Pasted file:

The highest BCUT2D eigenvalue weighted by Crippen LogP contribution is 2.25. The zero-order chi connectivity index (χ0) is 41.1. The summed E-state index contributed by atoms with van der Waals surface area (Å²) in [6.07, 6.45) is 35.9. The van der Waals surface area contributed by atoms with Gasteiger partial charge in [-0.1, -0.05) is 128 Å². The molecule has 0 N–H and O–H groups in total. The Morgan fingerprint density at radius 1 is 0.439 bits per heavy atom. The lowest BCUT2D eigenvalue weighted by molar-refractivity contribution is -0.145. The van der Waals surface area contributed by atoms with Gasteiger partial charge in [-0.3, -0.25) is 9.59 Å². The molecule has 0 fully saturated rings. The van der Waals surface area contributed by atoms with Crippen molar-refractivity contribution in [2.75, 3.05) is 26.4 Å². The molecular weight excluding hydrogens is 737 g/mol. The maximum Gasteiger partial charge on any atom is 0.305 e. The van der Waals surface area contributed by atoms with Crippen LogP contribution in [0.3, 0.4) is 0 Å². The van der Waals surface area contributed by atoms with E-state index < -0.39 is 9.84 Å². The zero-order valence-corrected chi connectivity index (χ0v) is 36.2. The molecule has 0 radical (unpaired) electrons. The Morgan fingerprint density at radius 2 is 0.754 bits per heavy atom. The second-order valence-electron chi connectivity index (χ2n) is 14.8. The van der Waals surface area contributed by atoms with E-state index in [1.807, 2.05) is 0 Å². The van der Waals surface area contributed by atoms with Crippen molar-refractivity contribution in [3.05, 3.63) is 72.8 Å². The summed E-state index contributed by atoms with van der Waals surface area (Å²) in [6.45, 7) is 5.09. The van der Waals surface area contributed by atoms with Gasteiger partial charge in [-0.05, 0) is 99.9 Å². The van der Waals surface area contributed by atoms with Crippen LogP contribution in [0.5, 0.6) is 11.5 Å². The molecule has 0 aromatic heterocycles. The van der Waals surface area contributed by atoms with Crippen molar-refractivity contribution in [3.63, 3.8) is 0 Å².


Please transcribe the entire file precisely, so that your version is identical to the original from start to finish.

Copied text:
The highest BCUT2D eigenvalue weighted by Crippen LogP contribution is 2.25. The zero-order chi connectivity index (χ0) is 41.1. The summed E-state index contributed by atoms with van der Waals surface area (Å²) in [6.07, 6.45) is 35.9. The van der Waals surface area contributed by atoms with Gasteiger partial charge in [-0.1, -0.05) is 128 Å². The molecule has 0 N–H and O–H groups in total. The Morgan fingerprint density at radius 1 is 0.439 bits per heavy atom. The lowest BCUT2D eigenvalue weighted by molar-refractivity contribution is -0.145. The van der Waals surface area contributed by atoms with Gasteiger partial charge in [-0.3, -0.25) is 9.59 Å². The molecule has 0 fully saturated rings. The van der Waals surface area contributed by atoms with Crippen molar-refractivity contribution in [2.75, 3.05) is 26.4 Å². The molecular weight excluding hydrogens is 737 g/mol. The maximum Gasteiger partial charge on any atom is 0.305 e. The van der Waals surface area contributed by atoms with Crippen LogP contribution in [0.3, 0.4) is 0 Å². The van der Waals surface area contributed by atoms with E-state index < -0.39 is 9.84 Å². The zero-order valence-corrected chi connectivity index (χ0v) is 36.2. The molecule has 0 radical (unpaired) electrons. The Morgan fingerprint density at radius 2 is 0.754 bits per heavy atom. The second-order valence-electron chi connectivity index (χ2n) is 14.8. The van der Waals surface area contributed by atoms with E-state index in [1.807, 2.05) is 0 Å². The van der Waals surface area contributed by atoms with Crippen molar-refractivity contribution in [3.05, 3.63) is 72.8 Å². The summed E-state index contributed by atoms with van der Waals surface area (Å²) in [6.45, 7) is 5.09. The van der Waals surface area contributed by atoms with Gasteiger partial charge in [-0.05, 0) is 99.9 Å². The van der Waals surface area contributed by atoms with Crippen LogP contribution in [0.5, 0.6) is 11.5 Å². The molecule has 0 aromatic heterocycles. The van der Waals surface area contributed by atoms with Crippen molar-refractivity contribution in [3.63, 3.8) is 0 Å².